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Thursday, August 29, 2013
Of Roses and Carnations: A Friend Went Home
I have a friend whose birthday was earlier this month. I spent her birthday with her and we had a great visit. I took her a big batch of birthday flowers in the colors I knew she would like. I arranged them as she told me which flower faces should be in the front. We reminisced about a number of things, and when I could see she was getting tired, I departed. I remember asking her if there was anything she needed, and she asked for a large type Bible. I asked if she needed me to get it that day, and since I visit each month, she said "no". "Just get one and bring it next time you come". She was well and happy. I see now that this was important. My friend had fought organized religion for a long time, and now was more interested in God's word, and in studying it. It is true that most atheists don't die as atheists.
Despite the fact that I had arranged for someone to call me if anything ever happened to my friend, no one did. I got up this morning to find that my friend had died suddenly this week. I am stunned. Normally, I have a strange sense when this is the last time that I am going to see a person. Perhaps it's from so many years of having been a registered nurse. Perhaps it's only pattern recognition. Of course, I don't have this 100% of the time. I felt nothing during our visit but the joy of seeing a friend for her birthday. All I felt was understanding and relaxation, and I got as much, if not more, from our visit, as she did. Part of me wants to cry in that I won't be able to visit my friend each month, and that her unconditional acceptance and encouragement is gone for me. On the other hand, I want to smile that her passing was smooth and I am told easy, and I know she deserved a safe and comfortable passing. Just for today, I am going to cry. I am going to miss her, and then I hope I will begin to see things as they really are. She spent a life well lived here and stayed serene and graceful with a fair measure of herself intact despite a nasty and serious illness. I am proud of my eldest son who spent a great deal of time with her in these last few years, and I am pleased that I took the time to know her.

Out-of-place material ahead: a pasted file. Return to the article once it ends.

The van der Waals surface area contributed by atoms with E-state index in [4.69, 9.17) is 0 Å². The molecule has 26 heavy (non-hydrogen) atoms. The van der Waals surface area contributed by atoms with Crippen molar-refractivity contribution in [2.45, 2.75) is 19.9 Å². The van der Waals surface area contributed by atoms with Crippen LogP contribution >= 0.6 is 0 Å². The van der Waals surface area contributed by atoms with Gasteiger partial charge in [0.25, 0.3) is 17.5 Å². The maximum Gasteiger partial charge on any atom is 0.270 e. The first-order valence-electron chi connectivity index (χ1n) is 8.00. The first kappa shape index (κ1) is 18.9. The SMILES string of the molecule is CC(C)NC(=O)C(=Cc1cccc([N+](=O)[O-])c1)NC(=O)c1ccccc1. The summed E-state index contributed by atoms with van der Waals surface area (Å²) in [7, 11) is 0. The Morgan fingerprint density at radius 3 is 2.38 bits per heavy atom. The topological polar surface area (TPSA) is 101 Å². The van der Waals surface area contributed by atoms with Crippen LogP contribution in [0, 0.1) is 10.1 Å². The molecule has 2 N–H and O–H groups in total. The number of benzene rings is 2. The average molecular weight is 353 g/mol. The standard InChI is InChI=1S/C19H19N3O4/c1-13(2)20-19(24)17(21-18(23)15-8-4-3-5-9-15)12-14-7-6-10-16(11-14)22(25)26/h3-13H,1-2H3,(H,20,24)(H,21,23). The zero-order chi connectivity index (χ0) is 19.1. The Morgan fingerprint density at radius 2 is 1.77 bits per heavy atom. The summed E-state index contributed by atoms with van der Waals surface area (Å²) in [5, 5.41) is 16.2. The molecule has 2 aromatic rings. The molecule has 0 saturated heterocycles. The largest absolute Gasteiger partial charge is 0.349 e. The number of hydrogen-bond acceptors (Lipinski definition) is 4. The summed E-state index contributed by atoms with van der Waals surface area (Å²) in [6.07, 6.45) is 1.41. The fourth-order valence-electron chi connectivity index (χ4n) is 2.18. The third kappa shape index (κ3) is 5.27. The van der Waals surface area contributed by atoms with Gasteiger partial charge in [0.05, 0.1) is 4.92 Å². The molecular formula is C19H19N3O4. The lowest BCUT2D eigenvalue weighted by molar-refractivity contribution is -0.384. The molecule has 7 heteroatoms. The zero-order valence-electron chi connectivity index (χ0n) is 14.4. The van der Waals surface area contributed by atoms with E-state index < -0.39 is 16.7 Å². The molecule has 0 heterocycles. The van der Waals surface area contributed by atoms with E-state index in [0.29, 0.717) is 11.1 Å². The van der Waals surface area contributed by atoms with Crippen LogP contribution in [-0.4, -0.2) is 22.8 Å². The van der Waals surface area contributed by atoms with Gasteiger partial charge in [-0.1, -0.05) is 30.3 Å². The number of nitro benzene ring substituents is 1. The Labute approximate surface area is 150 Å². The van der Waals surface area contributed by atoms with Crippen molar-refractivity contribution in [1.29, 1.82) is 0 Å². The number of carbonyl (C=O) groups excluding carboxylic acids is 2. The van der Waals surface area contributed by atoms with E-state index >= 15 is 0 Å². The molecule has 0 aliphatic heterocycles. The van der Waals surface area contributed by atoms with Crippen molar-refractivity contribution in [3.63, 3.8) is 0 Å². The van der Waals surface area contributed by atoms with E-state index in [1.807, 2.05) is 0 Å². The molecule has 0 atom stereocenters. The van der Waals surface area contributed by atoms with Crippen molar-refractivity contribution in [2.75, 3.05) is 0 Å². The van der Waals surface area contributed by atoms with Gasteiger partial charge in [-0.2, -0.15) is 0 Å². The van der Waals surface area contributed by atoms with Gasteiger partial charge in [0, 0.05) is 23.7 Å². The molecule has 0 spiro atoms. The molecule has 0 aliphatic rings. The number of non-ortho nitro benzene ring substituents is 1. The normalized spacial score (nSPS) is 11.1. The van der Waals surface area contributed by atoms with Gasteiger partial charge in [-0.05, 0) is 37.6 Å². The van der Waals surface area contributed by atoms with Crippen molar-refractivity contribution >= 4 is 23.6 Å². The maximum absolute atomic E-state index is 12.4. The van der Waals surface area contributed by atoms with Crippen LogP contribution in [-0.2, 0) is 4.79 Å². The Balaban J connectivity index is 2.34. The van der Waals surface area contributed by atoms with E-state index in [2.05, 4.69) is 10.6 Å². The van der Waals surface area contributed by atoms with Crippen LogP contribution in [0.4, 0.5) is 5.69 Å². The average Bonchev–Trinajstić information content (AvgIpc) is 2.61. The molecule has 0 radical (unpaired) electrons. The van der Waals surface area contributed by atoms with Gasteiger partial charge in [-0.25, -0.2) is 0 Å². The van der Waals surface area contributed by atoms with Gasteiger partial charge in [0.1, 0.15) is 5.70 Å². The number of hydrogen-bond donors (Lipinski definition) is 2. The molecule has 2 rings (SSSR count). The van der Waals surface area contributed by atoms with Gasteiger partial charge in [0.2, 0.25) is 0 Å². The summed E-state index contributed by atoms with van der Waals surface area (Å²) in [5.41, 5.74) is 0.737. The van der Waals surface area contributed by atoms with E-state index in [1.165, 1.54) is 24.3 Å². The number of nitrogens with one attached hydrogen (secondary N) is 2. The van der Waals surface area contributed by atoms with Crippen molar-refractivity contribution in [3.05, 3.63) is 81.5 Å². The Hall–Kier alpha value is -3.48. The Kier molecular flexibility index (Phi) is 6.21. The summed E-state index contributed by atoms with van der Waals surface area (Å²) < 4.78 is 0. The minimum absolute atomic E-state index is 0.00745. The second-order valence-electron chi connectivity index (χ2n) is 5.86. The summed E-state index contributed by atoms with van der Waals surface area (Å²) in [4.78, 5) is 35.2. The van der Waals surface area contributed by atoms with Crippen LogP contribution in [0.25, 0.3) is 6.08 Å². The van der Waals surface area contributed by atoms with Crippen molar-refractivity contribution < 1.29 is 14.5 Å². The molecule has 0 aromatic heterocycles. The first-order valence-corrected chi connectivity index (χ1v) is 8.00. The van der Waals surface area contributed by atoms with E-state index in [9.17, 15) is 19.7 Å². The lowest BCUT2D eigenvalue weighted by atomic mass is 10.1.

Make sure that you touch base with your friends, relatives, and those who mean much to you. We all pass, sometimes quickly and quietly. I will miss you, my friend.